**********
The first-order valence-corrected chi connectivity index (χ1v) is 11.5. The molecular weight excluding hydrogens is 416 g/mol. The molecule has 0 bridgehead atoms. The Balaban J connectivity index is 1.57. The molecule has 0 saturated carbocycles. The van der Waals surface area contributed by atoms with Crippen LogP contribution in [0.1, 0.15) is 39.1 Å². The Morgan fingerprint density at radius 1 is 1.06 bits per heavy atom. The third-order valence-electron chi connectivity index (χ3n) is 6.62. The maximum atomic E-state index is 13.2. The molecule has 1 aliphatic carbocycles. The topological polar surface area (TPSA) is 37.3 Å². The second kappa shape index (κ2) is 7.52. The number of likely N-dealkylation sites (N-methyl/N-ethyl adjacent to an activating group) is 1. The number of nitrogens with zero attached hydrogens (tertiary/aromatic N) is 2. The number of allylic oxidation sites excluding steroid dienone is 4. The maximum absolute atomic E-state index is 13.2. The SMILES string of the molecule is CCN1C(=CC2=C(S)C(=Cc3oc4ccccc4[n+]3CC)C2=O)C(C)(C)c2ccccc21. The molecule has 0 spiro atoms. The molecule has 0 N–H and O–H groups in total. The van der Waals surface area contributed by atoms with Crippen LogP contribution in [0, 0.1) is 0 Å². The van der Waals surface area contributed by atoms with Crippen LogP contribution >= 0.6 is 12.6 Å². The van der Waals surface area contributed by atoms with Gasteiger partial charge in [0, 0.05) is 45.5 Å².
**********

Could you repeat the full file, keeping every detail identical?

The first-order valence-corrected chi connectivity index (χ1v) is 11.5. The molecular weight excluding hydrogens is 416 g/mol. The molecule has 0 bridgehead atoms. The Balaban J connectivity index is 1.57. The molecule has 0 saturated carbocycles. The van der Waals surface area contributed by atoms with Crippen LogP contribution in [0.1, 0.15) is 39.1 Å². The Morgan fingerprint density at radius 1 is 1.06 bits per heavy atom. The third-order valence-electron chi connectivity index (χ3n) is 6.62. The maximum atomic E-state index is 13.2. The molecule has 1 aliphatic carbocycles. The topological polar surface area (TPSA) is 37.3 Å². The second kappa shape index (κ2) is 7.52. The number of likely N-dealkylation sites (N-methyl/N-ethyl adjacent to an activating group) is 1. The number of nitrogens with zero attached hydrogens (tertiary/aromatic N) is 2. The number of allylic oxidation sites excluding steroid dienone is 4. The maximum absolute atomic E-state index is 13.2. The SMILES string of the molecule is CCN1C(=CC2=C(S)C(=Cc3oc4ccccc4[n+]3CC)C2=O)C(C)(C)c2ccccc21. The molecule has 0 spiro atoms. The molecule has 0 N–H and O–H groups in total. The van der Waals surface area contributed by atoms with Crippen LogP contribution in [0, 0.1) is 0 Å². The van der Waals surface area contributed by atoms with Crippen LogP contribution >= 0.6 is 12.6 Å². The van der Waals surface area contributed by atoms with Gasteiger partial charge in [0, 0.05) is 45.5 Å².